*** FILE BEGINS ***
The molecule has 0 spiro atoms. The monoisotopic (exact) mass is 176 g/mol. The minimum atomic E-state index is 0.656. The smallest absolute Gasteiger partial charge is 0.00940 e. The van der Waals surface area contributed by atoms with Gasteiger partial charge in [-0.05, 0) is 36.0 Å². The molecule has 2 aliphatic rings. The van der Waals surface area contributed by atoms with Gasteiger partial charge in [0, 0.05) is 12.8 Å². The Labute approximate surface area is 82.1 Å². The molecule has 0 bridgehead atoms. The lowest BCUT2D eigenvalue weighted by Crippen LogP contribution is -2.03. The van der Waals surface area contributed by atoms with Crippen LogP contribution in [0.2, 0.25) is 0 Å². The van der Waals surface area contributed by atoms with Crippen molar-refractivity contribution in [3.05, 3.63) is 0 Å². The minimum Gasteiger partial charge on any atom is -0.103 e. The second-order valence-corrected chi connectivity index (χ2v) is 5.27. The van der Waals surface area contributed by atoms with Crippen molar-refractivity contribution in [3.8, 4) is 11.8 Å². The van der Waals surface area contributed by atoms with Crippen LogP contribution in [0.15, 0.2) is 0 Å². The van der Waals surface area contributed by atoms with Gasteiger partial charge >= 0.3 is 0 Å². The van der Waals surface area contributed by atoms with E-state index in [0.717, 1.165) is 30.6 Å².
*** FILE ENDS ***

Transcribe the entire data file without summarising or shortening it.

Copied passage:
The molecule has 0 spiro atoms. The monoisotopic (exact) mass is 176 g/mol. The minimum atomic E-state index is 0.656. The smallest absolute Gasteiger partial charge is 0.00940 e. The van der Waals surface area contributed by atoms with Gasteiger partial charge in [-0.05, 0) is 36.0 Å². The molecule has 2 aliphatic rings. The van der Waals surface area contributed by atoms with Gasteiger partial charge in [0, 0.05) is 12.8 Å². The Labute approximate surface area is 82.1 Å². The molecule has 0 bridgehead atoms. The lowest BCUT2D eigenvalue weighted by Crippen LogP contribution is -2.03. The van der Waals surface area contributed by atoms with Crippen LogP contribution in [0.2, 0.25) is 0 Å². The van der Waals surface area contributed by atoms with Crippen molar-refractivity contribution in [3.05, 3.63) is 0 Å². The minimum Gasteiger partial charge on any atom is -0.103 e. The second-order valence-corrected chi connectivity index (χ2v) is 5.27. The van der Waals surface area contributed by atoms with Crippen molar-refractivity contribution in [3.8, 4) is 11.8 Å². The van der Waals surface area contributed by atoms with Crippen LogP contribution in [0.15, 0.2) is 0 Å². The van der Waals surface area contributed by atoms with Gasteiger partial charge >= 0.3 is 0 Å². The van der Waals surface area contributed by atoms with E-state index in [0.717, 1.165) is 30.6 Å².